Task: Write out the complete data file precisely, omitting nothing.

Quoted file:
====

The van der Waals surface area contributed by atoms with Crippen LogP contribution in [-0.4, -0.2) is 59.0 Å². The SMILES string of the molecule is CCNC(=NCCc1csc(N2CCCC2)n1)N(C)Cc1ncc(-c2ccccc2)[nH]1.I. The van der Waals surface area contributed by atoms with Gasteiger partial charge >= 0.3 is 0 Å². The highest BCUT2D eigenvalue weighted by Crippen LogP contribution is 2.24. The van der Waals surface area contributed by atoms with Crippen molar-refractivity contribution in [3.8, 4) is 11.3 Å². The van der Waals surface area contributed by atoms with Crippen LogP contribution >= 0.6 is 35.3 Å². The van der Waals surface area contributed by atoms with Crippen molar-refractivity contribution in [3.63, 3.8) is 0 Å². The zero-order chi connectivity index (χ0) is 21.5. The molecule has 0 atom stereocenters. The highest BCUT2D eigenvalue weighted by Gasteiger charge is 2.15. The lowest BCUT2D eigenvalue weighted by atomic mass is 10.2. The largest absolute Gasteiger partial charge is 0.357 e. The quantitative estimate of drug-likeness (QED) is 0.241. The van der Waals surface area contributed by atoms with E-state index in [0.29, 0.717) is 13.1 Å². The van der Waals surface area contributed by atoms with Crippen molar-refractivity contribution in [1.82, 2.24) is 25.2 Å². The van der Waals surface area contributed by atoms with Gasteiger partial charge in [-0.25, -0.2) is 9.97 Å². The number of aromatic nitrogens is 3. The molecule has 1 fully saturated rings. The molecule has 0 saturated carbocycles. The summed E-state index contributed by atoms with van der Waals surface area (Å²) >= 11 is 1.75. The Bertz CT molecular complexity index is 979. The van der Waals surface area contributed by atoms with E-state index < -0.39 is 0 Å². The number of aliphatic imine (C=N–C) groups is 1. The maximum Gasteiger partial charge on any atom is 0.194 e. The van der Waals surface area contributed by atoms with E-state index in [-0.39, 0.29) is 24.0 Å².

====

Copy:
The van der Waals surface area contributed by atoms with Crippen LogP contribution in [-0.4, -0.2) is 59.0 Å². The SMILES string of the molecule is CCNC(=NCCc1csc(N2CCCC2)n1)N(C)Cc1ncc(-c2ccccc2)[nH]1.I. The van der Waals surface area contributed by atoms with Gasteiger partial charge >= 0.3 is 0 Å². The highest BCUT2D eigenvalue weighted by Crippen LogP contribution is 2.24. The van der Waals surface area contributed by atoms with Crippen molar-refractivity contribution in [3.8, 4) is 11.3 Å². The van der Waals surface area contributed by atoms with Crippen LogP contribution >= 0.6 is 35.3 Å². The van der Waals surface area contributed by atoms with Crippen molar-refractivity contribution in [3.63, 3.8) is 0 Å². The zero-order chi connectivity index (χ0) is 21.5. The molecule has 0 atom stereocenters. The highest BCUT2D eigenvalue weighted by Gasteiger charge is 2.15. The lowest BCUT2D eigenvalue weighted by atomic mass is 10.2. The largest absolute Gasteiger partial charge is 0.357 e. The quantitative estimate of drug-likeness (QED) is 0.241. The van der Waals surface area contributed by atoms with E-state index in [0.29, 0.717) is 13.1 Å². The van der Waals surface area contributed by atoms with Crippen molar-refractivity contribution in [1.82, 2.24) is 25.2 Å². The van der Waals surface area contributed by atoms with Gasteiger partial charge in [-0.25, -0.2) is 9.97 Å². The number of aromatic nitrogens is 3. The molecule has 1 fully saturated rings. The molecule has 0 saturated carbocycles. The summed E-state index contributed by atoms with van der Waals surface area (Å²) >= 11 is 1.75. The Bertz CT molecular complexity index is 979. The van der Waals surface area contributed by atoms with E-state index < -0.39 is 0 Å². The number of aliphatic imine (C=N–C) groups is 1. The maximum Gasteiger partial charge on any atom is 0.194 e. The van der Waals surface area contributed by atoms with E-state index in [-0.39, 0.29) is 24.0 Å².